American Express is expanding its Centurion Lounge concept overseas, with one to be launched at London Heathrow Terminal 3 in 2019.
The lounge will be the second one outside the USA (the first being in Hong Kong). It will be located-post security in a 7,000ft area, featuring facilities akin to other Centurion Lounges. As per usual, access will be limited to (per American Express)
- Platinum Card and Centurion Members
- A Valid Card will be required for entry, a boarding pass showing a confirmed reservation for same-day travel and a government-issued I.D.
- Platinum Card members may enter with up to two guests at no additional charge. Additional guests are chargeable
Terminal 3 – A battleground of lounges
Typically, the Centurion lounges have popped up in areas where high quality lounges have been more than lacking. So seeing on arrive at Heathrow Terminal 3 is a head-scratcher, as there are good selections (both airline and privately held).
- Qantas Lounge (oneworld)
- Cathay Pacific Lounge (oneworld)
- British Airways Lounge (oneworld)
- Virgin Atlantic Lounge (Delta and Virgin)
- Number One Lounge (Contract lounge/Pay per entry/Priority Club)
- Club Aspire Lounge (Contract lounge/Pay per entry/Priority Club)
- Emirates Lounge (Emirates)
So a fair amount of choice indeed, and yes – whilst they’re mostly skewed towards oneworld – bear in mind there is a big lump of Emirates who use this terminal. There are also some high-quality lounges in there (with Cathay Pacific, Qantas and Emirates to name a few), whilst the independent options serve other airlines too (for example the Number One Lounge serves Delta Gold passengers).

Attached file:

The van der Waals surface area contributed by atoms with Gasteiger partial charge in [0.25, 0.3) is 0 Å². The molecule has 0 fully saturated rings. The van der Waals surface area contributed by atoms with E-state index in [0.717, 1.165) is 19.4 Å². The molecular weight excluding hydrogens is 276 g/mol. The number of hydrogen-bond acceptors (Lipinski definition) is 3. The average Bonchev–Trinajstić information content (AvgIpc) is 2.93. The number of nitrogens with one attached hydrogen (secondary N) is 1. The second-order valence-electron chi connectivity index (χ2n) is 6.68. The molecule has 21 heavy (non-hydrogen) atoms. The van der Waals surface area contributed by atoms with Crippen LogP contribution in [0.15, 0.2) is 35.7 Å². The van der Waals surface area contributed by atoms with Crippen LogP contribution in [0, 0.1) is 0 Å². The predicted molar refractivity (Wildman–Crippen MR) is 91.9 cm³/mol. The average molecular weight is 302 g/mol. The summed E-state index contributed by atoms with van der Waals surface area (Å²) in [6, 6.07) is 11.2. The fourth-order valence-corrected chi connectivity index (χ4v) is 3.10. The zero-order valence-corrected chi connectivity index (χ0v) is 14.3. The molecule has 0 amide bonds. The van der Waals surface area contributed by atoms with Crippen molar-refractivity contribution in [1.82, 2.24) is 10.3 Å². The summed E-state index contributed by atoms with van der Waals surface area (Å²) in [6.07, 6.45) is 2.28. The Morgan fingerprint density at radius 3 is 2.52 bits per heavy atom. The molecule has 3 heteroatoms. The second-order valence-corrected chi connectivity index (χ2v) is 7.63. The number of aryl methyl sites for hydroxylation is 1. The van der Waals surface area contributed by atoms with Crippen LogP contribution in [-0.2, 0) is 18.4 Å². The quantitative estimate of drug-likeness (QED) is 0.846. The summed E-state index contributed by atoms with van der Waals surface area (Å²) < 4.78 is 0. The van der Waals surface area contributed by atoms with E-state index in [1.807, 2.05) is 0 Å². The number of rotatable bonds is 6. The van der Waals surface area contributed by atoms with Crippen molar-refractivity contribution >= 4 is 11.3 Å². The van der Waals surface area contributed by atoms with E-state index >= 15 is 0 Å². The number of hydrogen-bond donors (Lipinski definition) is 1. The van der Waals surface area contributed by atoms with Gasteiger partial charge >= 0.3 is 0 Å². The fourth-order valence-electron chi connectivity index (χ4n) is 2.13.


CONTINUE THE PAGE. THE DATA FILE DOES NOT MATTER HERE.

Breaking down the airlines in Heathrow Terminal 3:
- American Airlines
- British Airways
- Royal Jordanian
- SirLankan Airlines
- Middle East Airlines
- Virgin Atlantic (not technically, but for sake of this discussion…)
- Beijing Capital Airlines
- Iran Air
- Pakistan International Airlines
- Philippine Airlines
Who is the lounge going to attract?
This is going to be interesting. As it will be a brand familiar to US customers , expect them to flock to this lounge when it opens. However, T3 is more than US departures. There are plenty of Asia departures (with Cathay Pacific and Beijing Capital Airlines, and I would think a smattering of Emirates passengers might make a bee-line for it if they’re travelling in lower classes. The UK market may have some pull, but it will create a little friction and squeeze with the contracted lounges operated by Aspire and Number One Lounge.
There’s room to attract customers here – with plenty to go around.
It’ll be up to American Express to make the Centurion lounge a destination lounge – compared to the competition that’s there already.
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